Suppose $z$ is a nonzero complex number, so $z=re^{i\theta}$. Show that there are only $n$ distinct complex $n$-th roots, given by $r^{1/n}e^{i(2\pi k+\theta)/n}$ for $0\leq k\leq n-1$.

My proof: Let $z=re^{i\theta}\in\mathbb{C}$ and $a\in\mathbb{C}$ s.t. $a^{n}=z$. Let $a=\rho e^{i\varphi}$. Then, $a^{n}=(\rho e^{i\varphi})^{n}$. Setting $\rho^{n}e^{i\varphi n}=re^{i\theta}$ and rewriting in polar form, we get $$\rho^{n}(\cos(n\varphi)+i\sin(n\varphi))=r(\cos(θ)+i\sin(\theta)).$$ Thus $\rho^{n}=r$ $\rightarrow$ $\rho=r^{1/n}$ and $n\varphi=\theta\rightarrow\varphi=\theta/n$. Thus the roots of $a\in\mathbb{C}$ have the form $$r^{1/n}(\cos(\tfrac{\theta}{n})+i\sin(\tfrac{\theta}{n}))=r^{1/n}(\cos(\tfrac{\theta}{n}+2\pi j)+i\sin(\tfrac{\theta}{n}+2\pi j))$$ for some $j\in\mathbb{Z}$ due to the periodicity of trig functions. Then, $$r^{1/n}(\cos(\tfrac{\theta}{n}+2\pi j)+i\sin(\tfrac{\theta}{n}+2\pi j))=r^{1/n}e^{i\left(2\pi j+\tfrac{\theta}{n}\right)}=r^{1/n}e^{i(\theta+2\pi k)/n}$$ for $0\leq k\leq n-1 ,j=nk\in\mathbb{Z} $.

I feel like there could be a more concise way to put this.

  • 4
    $\begingroup$ This way seems concise and careful to me. +1 for all your work. $\endgroup$
    – JavaMan
    Jan 23, 2012 at 3:41

1 Answer 1


If by concise, you are implying brevity which relates the same message we can get rid of your section on re-writing in polar form. When you have $$ \rho^n\exp(in\varphi) = r\exp(i\theta), $$ we can jump straight to $\rho^n = r$ and $n\varphi = \theta + 2k\pi$ for $k,n\in\mathbb{Z}$, so $\rho = r^{1/n}$ and $\varphi = \frac{\theta + 2k\pi}{n}$. Now, we can jump straight to your final thought that the $n$-th roots are $$ w_k = r^{1/n}\exp\biggl[\frac{i(\theta + 2k\pi)}{n}\biggr] $$ where $0\leq k < n-1$. If you want to be clear about the range of $k$, you can say when $k = n$, we have $\theta/n + 2\pi=\theta/n$ since the exponential is periodic $f(\theta) = f(\theta + 2\pi)$.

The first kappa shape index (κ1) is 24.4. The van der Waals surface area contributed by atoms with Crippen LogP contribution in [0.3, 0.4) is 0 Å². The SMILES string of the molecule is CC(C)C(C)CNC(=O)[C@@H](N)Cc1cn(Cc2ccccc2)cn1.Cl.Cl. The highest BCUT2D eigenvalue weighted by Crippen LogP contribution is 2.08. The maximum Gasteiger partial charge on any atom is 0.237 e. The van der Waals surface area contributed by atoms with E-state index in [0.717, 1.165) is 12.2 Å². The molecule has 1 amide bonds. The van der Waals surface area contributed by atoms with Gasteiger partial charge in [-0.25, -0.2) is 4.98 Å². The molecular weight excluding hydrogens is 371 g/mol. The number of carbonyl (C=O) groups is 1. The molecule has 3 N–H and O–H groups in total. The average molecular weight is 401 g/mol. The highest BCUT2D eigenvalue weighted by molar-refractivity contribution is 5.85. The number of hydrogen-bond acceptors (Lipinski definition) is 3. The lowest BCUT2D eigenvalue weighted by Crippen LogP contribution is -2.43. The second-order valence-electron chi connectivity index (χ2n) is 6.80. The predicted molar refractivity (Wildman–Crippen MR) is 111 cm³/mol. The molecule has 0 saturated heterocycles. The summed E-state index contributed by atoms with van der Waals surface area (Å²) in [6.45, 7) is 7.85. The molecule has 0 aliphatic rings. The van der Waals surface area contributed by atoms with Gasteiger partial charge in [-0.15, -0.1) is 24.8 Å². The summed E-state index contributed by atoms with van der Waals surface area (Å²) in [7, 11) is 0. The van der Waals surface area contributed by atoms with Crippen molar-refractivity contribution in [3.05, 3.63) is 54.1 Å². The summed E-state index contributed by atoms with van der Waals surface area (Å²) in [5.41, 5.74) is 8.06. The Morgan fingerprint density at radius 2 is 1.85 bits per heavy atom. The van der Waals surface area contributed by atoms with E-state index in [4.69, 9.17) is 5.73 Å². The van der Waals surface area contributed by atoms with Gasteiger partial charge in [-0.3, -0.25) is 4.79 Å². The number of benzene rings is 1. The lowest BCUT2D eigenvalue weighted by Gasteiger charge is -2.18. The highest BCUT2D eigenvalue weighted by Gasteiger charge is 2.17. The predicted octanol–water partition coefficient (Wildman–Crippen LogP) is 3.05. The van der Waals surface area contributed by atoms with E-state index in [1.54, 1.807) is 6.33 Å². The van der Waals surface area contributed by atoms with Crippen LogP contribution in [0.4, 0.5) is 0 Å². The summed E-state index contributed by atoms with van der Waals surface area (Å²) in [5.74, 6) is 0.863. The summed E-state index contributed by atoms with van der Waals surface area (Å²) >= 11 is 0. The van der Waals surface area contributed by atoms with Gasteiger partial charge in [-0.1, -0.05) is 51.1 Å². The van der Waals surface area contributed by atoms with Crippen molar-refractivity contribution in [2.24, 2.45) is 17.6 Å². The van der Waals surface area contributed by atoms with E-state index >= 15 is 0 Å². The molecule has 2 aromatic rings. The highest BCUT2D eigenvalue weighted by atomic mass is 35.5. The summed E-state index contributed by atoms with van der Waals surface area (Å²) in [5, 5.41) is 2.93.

• $\begingroup$ Shouldn't it be $0 \le k \le n−1$? But how do we justify this choice of limiting $k$ to this range in the first place? Is this the only choice that makes sense? $\endgroup$
    – philmcole
    Jan 12, 2018 at 20:58

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